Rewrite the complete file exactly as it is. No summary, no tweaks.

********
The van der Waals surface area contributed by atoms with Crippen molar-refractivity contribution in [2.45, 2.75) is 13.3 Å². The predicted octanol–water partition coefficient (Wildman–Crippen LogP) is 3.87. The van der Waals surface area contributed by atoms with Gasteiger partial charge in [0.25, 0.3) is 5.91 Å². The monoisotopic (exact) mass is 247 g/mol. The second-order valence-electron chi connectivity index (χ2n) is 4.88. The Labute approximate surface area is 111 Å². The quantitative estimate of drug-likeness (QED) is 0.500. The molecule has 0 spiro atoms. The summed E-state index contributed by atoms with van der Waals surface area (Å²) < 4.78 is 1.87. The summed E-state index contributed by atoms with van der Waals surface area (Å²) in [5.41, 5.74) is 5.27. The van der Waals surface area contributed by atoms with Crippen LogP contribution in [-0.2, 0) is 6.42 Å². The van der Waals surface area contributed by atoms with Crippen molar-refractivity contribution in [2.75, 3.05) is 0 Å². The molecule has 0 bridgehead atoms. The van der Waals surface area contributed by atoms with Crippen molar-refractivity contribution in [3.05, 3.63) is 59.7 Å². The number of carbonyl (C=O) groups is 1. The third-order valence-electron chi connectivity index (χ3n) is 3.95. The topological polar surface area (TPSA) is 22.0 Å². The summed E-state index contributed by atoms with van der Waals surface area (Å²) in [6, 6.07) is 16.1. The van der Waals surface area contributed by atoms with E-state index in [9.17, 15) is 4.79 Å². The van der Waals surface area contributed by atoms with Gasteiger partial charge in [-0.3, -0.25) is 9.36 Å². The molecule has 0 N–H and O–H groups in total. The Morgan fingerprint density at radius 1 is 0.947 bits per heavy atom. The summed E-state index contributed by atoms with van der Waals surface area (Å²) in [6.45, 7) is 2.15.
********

The van der Waals surface area contributed by atoms with Crippen molar-refractivity contribution in [2.45, 2.75) is 13.3 Å². The predicted octanol–water partition coefficient (Wildman–Crippen LogP) is 3.87. The van der Waals surface area contributed by atoms with Gasteiger partial charge in [0.25, 0.3) is 5.91 Å². The monoisotopic (exact) mass is 247 g/mol. The second-order valence-electron chi connectivity index (χ2n) is 4.88. The Labute approximate surface area is 111 Å². The quantitative estimate of drug-likeness (QED) is 0.500. The molecule has 0 spiro atoms. The summed E-state index contributed by atoms with van der Waals surface area (Å²) < 4.78 is 1.87. The summed E-state index contributed by atoms with van der Waals surface area (Å²) in [5.41, 5.74) is 5.27. The van der Waals surface area contributed by atoms with Crippen LogP contribution in [-0.2, 0) is 6.42 Å². The van der Waals surface area contributed by atoms with Crippen molar-refractivity contribution in [2.75, 3.05) is 0 Å². The molecule has 0 bridgehead atoms. The van der Waals surface area contributed by atoms with Crippen molar-refractivity contribution in [3.05, 3.63) is 59.7 Å². The number of carbonyl (C=O) groups is 1. The third-order valence-electron chi connectivity index (χ3n) is 3.95. The topological polar surface area (TPSA) is 22.0 Å². The summed E-state index contributed by atoms with van der Waals surface area (Å²) in [6, 6.07) is 16.1. The van der Waals surface area contributed by atoms with E-state index in [9.17, 15) is 4.79 Å². The van der Waals surface area contributed by atoms with Gasteiger partial charge in [-0.3, -0.25) is 9.36 Å². The molecule has 0 N–H and O–H groups in total. The Morgan fingerprint density at radius 1 is 0.947 bits per heavy atom. The summed E-state index contributed by atoms with van der Waals surface area (Å²) in [6.45, 7) is 2.15.